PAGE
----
Dignity and Power Now (DPN) – a California-based activist group affiliated with George Soros’ philanthropic network – recently launched a website targeting “Los Angeles County Sheriff’s deputies involved in serious misconduct.” Pictures and salaries are posted, along with summaries of alleged “problematic” behavior by the featured law enforcement officers. The site went live last week – two days before Soros’ Open Society Foundations announced it had awarded a paid fellowship to a prominent DPN organizer.

“It’s unfortunate that some groups use the web as a vehicle to spread this type of information that in some cases, is not accurate, or appropriately vetted and has the potential to be inflammatory and jeopardize the safety of the deputies and their families,” the L.A. County Sheriff’s Department (LASD) said in a statement.

The online gallery, which can be found at TheProblematic.org, is DPN’s response to a recent appeals court ruling. The decision blocked L.A. County Sheriff Jim McDonnell from presenting the district attorney with a list of approximately 300 deputies – all found to have committed serious misconduct while on duty. Citing privacy concerns, the deputies’ union sued the sheriff’s department to protect the officers’ identities.

“We decided to make our own list with data collected from news sources, public records and the survivors of sheriff violence,” said DPN founder Patrisse Cullors, who is also a co-founder of Black Lives Matter. “This website is designed to give the public insight into who are the deputies harming their communities. Right now even the sheriff can’t do that, and that makes it impossible to hold the sheriff’s department accountable. Bottom line: somebody has to do it.”

Cullors, who seeks to dismantle law enforcement, is using the controversy as an opportunity to call for a stronger Sheriff’s Civilian Oversight Commission. The new board was established last November after Cullors spent several years advocating for its creation. Currently, the panel can only recommend policy changes. But DPN says the commission, which backs McDonnell’s efforts to hand over the names, should be granted subpoena powers to call witnesses and obtain documents – such as the personnel records in question.

If the L.A. County District Attorney’s Office acquires the names, it could potentially share the information with defense lawyers eager to discredit deputies on the list.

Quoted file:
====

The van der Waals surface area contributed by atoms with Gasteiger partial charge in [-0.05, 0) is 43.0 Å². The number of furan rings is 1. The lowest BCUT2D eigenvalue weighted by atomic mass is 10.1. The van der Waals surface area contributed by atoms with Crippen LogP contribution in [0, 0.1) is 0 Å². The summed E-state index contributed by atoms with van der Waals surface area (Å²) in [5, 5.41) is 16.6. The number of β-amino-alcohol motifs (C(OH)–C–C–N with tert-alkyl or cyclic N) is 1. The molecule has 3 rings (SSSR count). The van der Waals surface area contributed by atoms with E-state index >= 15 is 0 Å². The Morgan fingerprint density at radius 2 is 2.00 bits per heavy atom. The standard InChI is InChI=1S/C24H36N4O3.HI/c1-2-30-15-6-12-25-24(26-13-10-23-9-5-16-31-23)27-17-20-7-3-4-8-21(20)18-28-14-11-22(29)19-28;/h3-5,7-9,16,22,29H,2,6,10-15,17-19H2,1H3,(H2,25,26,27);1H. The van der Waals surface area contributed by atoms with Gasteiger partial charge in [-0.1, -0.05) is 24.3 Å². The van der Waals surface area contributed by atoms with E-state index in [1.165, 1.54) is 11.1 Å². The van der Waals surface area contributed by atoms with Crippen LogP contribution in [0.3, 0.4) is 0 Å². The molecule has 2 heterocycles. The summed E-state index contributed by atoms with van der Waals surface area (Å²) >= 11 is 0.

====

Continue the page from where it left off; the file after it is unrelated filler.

As the Los Angeles Times reports:

The 1963 U.S. Supreme Court decision in Brady vs. Maryland obligates prosecutors to turn over any evidence favorable to defendants, which could include information that undermines an officer’s credibility.

Police personnel files – including the findings of administrative proceedings and even an officer’s name in connection to any internal investigation – are confidential in California.

But many police agencies across the state regularly give local prosecutors the names of officers found in internal investigation to have committed certain types of misconduct as part of the prosecution team’s so-called “Brady obligation.”

Earlier this year, activists affiliated with DPN blocked traffic at a demonstration near downtown L.A. to bring attention to the sheriff’s secret list. Some protesters displayed signs that read “Expose the 300 Problematic Deputies.” DPN also filed a friend-of-the-court brief in support of Sheriff McDonnell and co-sponsored a petition to “stop protecting bad cops” which generated more than 12,000 online signatures.

“The systemic violence and misconduct committed by the Los Angeles County Sheriff’s Department have deeply impacted marginalized communities, causing harm and trauma for many families and their loved ones,” Cullors said almost two weeks before DPN launched the site spotlighting sheriff’s deputies. “There is a long legacy of police violence against vulnerable communities in Los Angeles and officers who act irresponsibly are rarely held accountable or prosecuted for their misconduct.”

DPN is urging the public to use the new website to provide tips related to “bad deputies that are still on the job.”

The president of the deputies’ union accused DPN of manipulating news reports and posting misinformation.

Meanwhile, Sheriff McDonnell said he would ask the California Supreme Court to review the decision which prohibits him from sharing the list with prosecutors.

“If we do not find a legal path to provide the information as required by the U.S. Supreme Court, the consequences could be severe,” McDonnell said in a video to LASD personnel. “In the criminal cases where you make arrests, convictions may be overturned. We could be held civilly liable if someone is wrongfully convicted and a court finds that the sheriff’s department improperly withheld information relevant to the case. Or worse, local, state and federal prosecutors could elect not to file or bring them to trial at all.”

McDonnell has until August 21 to file the appeal.

Follow Jeffrey Cawood on Twitter @Near_Chaos.

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